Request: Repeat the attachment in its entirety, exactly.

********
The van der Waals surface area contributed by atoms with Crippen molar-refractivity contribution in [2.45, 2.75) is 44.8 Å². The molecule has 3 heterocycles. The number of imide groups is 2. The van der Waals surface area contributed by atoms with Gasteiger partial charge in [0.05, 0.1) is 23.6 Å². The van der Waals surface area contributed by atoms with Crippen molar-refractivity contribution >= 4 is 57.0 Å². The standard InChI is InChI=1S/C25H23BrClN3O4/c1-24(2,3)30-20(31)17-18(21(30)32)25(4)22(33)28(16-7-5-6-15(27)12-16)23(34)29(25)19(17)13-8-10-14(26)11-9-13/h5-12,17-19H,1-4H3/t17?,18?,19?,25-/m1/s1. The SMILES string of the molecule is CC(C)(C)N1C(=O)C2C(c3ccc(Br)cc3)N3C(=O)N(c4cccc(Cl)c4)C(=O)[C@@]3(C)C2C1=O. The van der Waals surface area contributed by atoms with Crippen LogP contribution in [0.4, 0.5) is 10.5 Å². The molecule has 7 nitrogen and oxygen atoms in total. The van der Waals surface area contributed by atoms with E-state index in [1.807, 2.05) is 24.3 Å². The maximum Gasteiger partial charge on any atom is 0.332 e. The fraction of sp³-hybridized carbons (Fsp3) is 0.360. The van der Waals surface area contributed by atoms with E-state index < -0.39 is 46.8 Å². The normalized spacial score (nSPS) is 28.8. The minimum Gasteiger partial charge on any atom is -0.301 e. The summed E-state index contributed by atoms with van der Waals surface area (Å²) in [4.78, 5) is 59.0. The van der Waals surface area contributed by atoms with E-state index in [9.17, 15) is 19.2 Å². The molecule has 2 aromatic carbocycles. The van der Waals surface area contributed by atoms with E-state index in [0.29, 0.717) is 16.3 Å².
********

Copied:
The van der Waals surface area contributed by atoms with Crippen molar-refractivity contribution in [2.45, 2.75) is 44.8 Å². The molecule has 3 heterocycles. The number of imide groups is 2. The van der Waals surface area contributed by atoms with Gasteiger partial charge in [0.05, 0.1) is 23.6 Å². The van der Waals surface area contributed by atoms with Crippen molar-refractivity contribution >= 4 is 57.0 Å². The standard InChI is InChI=1S/C25H23BrClN3O4/c1-24(2,3)30-20(31)17-18(21(30)32)25(4)22(33)28(16-7-5-6-15(27)12-16)23(34)29(25)19(17)13-8-10-14(26)11-9-13/h5-12,17-19H,1-4H3/t17?,18?,19?,25-/m1/s1. The SMILES string of the molecule is CC(C)(C)N1C(=O)C2C(c3ccc(Br)cc3)N3C(=O)N(c4cccc(Cl)c4)C(=O)[C@@]3(C)C2C1=O. The van der Waals surface area contributed by atoms with Crippen LogP contribution in [0.4, 0.5) is 10.5 Å². The molecule has 7 nitrogen and oxygen atoms in total. The van der Waals surface area contributed by atoms with E-state index in [1.807, 2.05) is 24.3 Å². The maximum Gasteiger partial charge on any atom is 0.332 e. The fraction of sp³-hybridized carbons (Fsp3) is 0.360. The van der Waals surface area contributed by atoms with E-state index < -0.39 is 46.8 Å². The normalized spacial score (nSPS) is 28.8. The minimum Gasteiger partial charge on any atom is -0.301 e. The summed E-state index contributed by atoms with van der Waals surface area (Å²) in [4.78, 5) is 59.0. The van der Waals surface area contributed by atoms with E-state index in [9.17, 15) is 19.2 Å². The molecule has 2 aromatic carbocycles. The van der Waals surface area contributed by atoms with E-state index in [0.29, 0.717) is 16.3 Å².